Rashmi Ranjan Parida
Rashmi Ranjan Parida
Asst. Professor (Marketing Area), School of Management, Centurion University of Tech. and Management, Paralakhemundi, Alluri Nagar, PO- R. Sitapur, Paralakhemundi, Gajapati, Odisha, India- 761211
Volume - 8,
Issue - 1,
Year - 2017
Business Schools in the country target their teaching, training, research and consulting, primarily for the companies, who constitute very less percentage of organisations in the country. What should be the role model for an Indian higher education institution in management? Although the perceptions of the graduates, industry, civil society and government differ, management education in India is far away from the realities of the country’s needs, in scope, quantity and quality. The courses need to be revamped and an Indian MBA programme could replace the existing MBA programmes. Sustainability concepts need to be infused so that an Indian MBA would be more sustainable, far reaching and impact making in lives of all section of the society.
The paper has two key objectives, one is to establish the lacuna in the current management education in India and how a new revamped Indian MBA is the way forward. A comparison between the MBA in India and Indian MBA is carried out. The second objective is to analyze the status of sustainability in current management education and how sustainability could be embedded in the proposed Indian MBA.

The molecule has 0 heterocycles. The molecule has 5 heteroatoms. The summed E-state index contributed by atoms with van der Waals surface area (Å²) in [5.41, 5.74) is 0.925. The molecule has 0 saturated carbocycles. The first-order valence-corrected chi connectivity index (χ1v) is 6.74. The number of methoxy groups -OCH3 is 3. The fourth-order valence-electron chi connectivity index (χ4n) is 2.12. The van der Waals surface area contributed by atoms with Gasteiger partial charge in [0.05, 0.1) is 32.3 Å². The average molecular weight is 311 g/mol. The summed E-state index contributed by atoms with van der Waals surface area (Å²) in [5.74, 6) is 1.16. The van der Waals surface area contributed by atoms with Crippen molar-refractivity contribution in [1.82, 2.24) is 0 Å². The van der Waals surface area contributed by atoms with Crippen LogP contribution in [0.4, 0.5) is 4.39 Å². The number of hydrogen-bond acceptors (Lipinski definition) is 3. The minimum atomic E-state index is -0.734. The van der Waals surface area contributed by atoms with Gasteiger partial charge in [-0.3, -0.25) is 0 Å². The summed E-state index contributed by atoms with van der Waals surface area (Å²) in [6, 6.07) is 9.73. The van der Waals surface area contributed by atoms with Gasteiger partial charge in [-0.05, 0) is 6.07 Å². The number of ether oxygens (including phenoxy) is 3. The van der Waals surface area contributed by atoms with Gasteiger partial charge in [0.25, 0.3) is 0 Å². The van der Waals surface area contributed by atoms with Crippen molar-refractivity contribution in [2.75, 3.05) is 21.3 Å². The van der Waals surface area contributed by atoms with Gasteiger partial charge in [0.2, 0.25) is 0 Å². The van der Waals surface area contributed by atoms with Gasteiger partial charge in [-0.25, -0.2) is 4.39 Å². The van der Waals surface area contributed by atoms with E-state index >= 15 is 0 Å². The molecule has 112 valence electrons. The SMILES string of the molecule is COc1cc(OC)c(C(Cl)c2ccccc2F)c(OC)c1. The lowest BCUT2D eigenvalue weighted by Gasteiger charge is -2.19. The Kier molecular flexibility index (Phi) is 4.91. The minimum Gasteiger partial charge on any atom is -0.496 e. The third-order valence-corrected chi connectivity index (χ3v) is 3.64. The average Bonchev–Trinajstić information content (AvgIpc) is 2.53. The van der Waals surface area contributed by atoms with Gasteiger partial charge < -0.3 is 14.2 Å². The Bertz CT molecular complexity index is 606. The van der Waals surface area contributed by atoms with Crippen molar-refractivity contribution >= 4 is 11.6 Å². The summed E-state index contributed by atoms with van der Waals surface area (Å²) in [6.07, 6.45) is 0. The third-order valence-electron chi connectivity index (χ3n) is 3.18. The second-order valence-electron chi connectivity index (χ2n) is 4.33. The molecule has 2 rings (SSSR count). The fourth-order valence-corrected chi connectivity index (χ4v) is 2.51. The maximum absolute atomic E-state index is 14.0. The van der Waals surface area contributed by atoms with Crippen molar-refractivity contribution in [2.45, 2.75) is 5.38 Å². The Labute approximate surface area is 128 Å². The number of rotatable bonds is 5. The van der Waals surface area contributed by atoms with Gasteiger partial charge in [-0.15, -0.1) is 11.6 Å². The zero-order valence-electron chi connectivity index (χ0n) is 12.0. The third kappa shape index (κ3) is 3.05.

The MBA students must understand sustainability from various view points and form their opinion on the sustainability. They should know issues and risks related to sustainability of business, so that they could identify potential areas of concern in their respective organizations after starting professional career. The programme should have scope to understand local innovation and brainstorm to find out more sustainable business solutions. The students must possess the skill set to measure and report sustainability related issues. The impression that many B-school graduates carry that social and natural resources are in limitless supply and the fluctuation of price or market distortions need to be tackled with, which may not hold true and its imperative for an Indian MBA to see management from a broader window of sustainability.
It is told that if you want to walk fast, walk alone, but if you want to walk far then walk together. Institutes offering higher education in management in India should now focus on sustainability with co-operation, collaboration and co-creation of values for all stakeholders in large.
Cite this article:
Rashmi Ranjan Parida. Indian MBA: A Paradigm Shift. Asian J. Management; 2017; 8(1):87-91. doi: 10.5958/2321-5763.2017.00013.0